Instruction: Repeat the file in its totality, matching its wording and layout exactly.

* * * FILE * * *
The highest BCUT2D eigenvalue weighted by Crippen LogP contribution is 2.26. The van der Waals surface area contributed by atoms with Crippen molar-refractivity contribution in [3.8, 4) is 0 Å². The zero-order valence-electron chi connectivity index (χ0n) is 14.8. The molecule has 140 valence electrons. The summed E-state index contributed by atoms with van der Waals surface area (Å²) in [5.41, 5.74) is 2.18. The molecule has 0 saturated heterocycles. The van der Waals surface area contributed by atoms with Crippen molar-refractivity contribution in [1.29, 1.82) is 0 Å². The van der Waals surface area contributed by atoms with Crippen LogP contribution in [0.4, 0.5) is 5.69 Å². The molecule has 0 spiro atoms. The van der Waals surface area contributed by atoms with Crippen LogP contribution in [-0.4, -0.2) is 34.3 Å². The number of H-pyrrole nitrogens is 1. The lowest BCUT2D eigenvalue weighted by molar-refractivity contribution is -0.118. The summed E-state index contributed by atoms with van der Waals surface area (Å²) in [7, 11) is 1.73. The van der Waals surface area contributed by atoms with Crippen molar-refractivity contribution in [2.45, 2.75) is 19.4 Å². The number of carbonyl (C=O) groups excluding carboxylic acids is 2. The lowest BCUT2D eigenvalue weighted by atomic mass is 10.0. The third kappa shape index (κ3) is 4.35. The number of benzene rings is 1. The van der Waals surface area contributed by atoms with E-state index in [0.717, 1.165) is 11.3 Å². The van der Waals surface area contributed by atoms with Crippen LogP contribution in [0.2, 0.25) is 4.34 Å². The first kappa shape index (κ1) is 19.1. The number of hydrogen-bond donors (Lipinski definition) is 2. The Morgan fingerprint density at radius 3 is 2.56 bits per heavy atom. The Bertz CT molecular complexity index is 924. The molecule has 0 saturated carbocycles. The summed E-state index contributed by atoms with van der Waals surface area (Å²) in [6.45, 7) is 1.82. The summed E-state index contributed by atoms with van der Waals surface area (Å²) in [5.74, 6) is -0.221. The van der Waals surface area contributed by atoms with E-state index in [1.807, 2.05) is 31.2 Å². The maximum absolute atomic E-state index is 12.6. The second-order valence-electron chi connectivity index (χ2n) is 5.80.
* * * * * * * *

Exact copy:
The highest BCUT2D eigenvalue weighted by Crippen LogP contribution is 2.26. The van der Waals surface area contributed by atoms with Crippen molar-refractivity contribution in [3.8, 4) is 0 Å². The zero-order valence-electron chi connectivity index (χ0n) is 14.8. The molecule has 140 valence electrons. The summed E-state index contributed by atoms with van der Waals surface area (Å²) in [5.41, 5.74) is 2.18. The molecule has 0 saturated heterocycles. The van der Waals surface area contributed by atoms with Crippen molar-refractivity contribution in [1.29, 1.82) is 0 Å². The van der Waals surface area contributed by atoms with Crippen LogP contribution in [0.4, 0.5) is 5.69 Å². The molecule has 0 spiro atoms. The van der Waals surface area contributed by atoms with Crippen LogP contribution in [-0.4, -0.2) is 34.3 Å². The number of H-pyrrole nitrogens is 1. The lowest BCUT2D eigenvalue weighted by molar-refractivity contribution is -0.118. The summed E-state index contributed by atoms with van der Waals surface area (Å²) in [7, 11) is 1.73. The van der Waals surface area contributed by atoms with Crippen molar-refractivity contribution in [2.45, 2.75) is 19.4 Å². The number of carbonyl (C=O) groups excluding carboxylic acids is 2. The lowest BCUT2D eigenvalue weighted by atomic mass is 10.0. The third kappa shape index (κ3) is 4.35. The number of benzene rings is 1. The van der Waals surface area contributed by atoms with E-state index in [0.717, 1.165) is 11.3 Å². The van der Waals surface area contributed by atoms with Crippen LogP contribution in [0.2, 0.25) is 4.34 Å². The first kappa shape index (κ1) is 19.1. The number of hydrogen-bond donors (Lipinski definition) is 2. The Morgan fingerprint density at radius 3 is 2.56 bits per heavy atom. The Bertz CT molecular complexity index is 924. The molecule has 0 saturated carbocycles. The summed E-state index contributed by atoms with van der Waals surface area (Å²) in [6.45, 7) is 1.82. The summed E-state index contributed by atoms with van der Waals surface area (Å²) in [5.74, 6) is -0.221. The van der Waals surface area contributed by atoms with E-state index in [1.807, 2.05) is 31.2 Å². The maximum absolute atomic E-state index is 12.6. The second-order valence-electron chi connectivity index (χ2n) is 5.80.